- They built a fast MVP. Pokemon GO is far from the most polished game on the market. The graphics are passable, but not stunning; many gameplay elements are poorly explained, and server issues have crippled the game more than once. The creators could have wasted years perfecting those details, but they were confident that the core concept was well-realized and would hold the interest of its players more than some fancy graphics or extra bells and whistles. Getting into the market was the priority, and rightly so: not only does it give Niantic first mover advantage over the flood of AR and VR games on the horizon, but they are now able to leverage real-world data and feedback to inform what features to add or improve first. This insight is already leading to the addition of in-game trading, and it will help ensure the success of Pokemon GO Plus, a premium physical peripheral for the games’ most involved fans.
The Takeaway: Don’t get tripped up over the details. If the concept is solid, then prototype, test and get an MVP out to market; you can always tweak it later using real-world insights. Nobody likes coming in second place.
- They leveraged a current technology in an unprecedented way. We all have mobile devices on us 24/7 and look at them periodically throughout the day. The Pokemon GO creators made sure that the game was designed so that we could use it in the way we tend to use our phones–in quick bursts throughout the day–while also giving it the functionality to use it for longer periods. Players can pick up Pokemon GO at any time of the day, even if it’s just for a few minutes at a time, just as they might browse social media or send off a text message while waiting in line. Pokemon GO capitalizes on the ways we’ve already been conditioned to use our phones, so it feels like a natural extension.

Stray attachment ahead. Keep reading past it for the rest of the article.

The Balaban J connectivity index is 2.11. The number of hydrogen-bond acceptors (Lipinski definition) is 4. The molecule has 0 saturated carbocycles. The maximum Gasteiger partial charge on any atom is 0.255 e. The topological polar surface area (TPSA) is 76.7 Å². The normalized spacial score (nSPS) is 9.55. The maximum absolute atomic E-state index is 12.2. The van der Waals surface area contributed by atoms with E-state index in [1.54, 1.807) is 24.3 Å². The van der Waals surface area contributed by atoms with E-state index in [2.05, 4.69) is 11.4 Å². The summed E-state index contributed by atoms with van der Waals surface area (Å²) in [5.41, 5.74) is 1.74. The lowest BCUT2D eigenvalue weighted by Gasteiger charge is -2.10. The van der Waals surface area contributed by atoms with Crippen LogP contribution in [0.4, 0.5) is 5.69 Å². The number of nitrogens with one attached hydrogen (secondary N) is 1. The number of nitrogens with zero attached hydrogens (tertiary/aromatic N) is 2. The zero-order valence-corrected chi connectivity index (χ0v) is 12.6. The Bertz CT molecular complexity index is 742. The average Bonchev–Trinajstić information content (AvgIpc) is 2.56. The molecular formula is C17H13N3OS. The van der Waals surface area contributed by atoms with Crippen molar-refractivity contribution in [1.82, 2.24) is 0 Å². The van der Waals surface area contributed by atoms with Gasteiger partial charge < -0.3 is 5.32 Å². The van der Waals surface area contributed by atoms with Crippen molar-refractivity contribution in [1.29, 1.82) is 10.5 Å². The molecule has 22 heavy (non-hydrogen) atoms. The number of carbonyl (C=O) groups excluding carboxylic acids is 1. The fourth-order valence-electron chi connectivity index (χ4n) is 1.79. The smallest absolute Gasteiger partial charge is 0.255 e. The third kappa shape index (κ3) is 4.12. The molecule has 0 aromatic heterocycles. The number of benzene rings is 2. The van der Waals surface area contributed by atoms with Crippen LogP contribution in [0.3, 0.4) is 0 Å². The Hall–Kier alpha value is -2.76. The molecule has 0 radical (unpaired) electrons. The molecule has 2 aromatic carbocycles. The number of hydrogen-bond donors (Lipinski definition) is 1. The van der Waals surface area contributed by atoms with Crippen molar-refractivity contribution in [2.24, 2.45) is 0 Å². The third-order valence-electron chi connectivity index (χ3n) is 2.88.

The Takeaway: What insights about human behavior can you apply to your own product and/or business? How do people already naturally behave? How can you tap into that?
- They reimagined the traditional consumer experience. Truly great innovation not only leverages current thinking, but levels it up to a whole new plane. Gaming has long been a relatively sedentary and solitary activity, and Pokemon GO has managed to motivate people to get up and out of their homes in droves, prompting social interaction and physical activity. (Could Pokemon GO be an unexpected solution to America’s obesity epidemic?)
The Takeaway: Pokemon GO could have been a regular mobile app game, but the developers stretched their thinking to create something unprecedented with the addition of an AR experience. Ideate outside your context and look at unexpected places for inspiration.
It will be fascinating to see the implications Pokemon GO has for other unique gamified experiences. What other applications could there be in this space for consumer education about health problems or awareness of certain causes, for example? Could Niantic’s IP be the answer to a new wave of widespread human interaction and/or education? And furthermore, how can brands potentially use this new platform as a monetization vehicle? We’re excited to find out.
The Garage Group helps corporates innovate and grow like startups with ideation that disrupts industries.
Photo credit: Creative Commons 2.0 user Eduardo Woo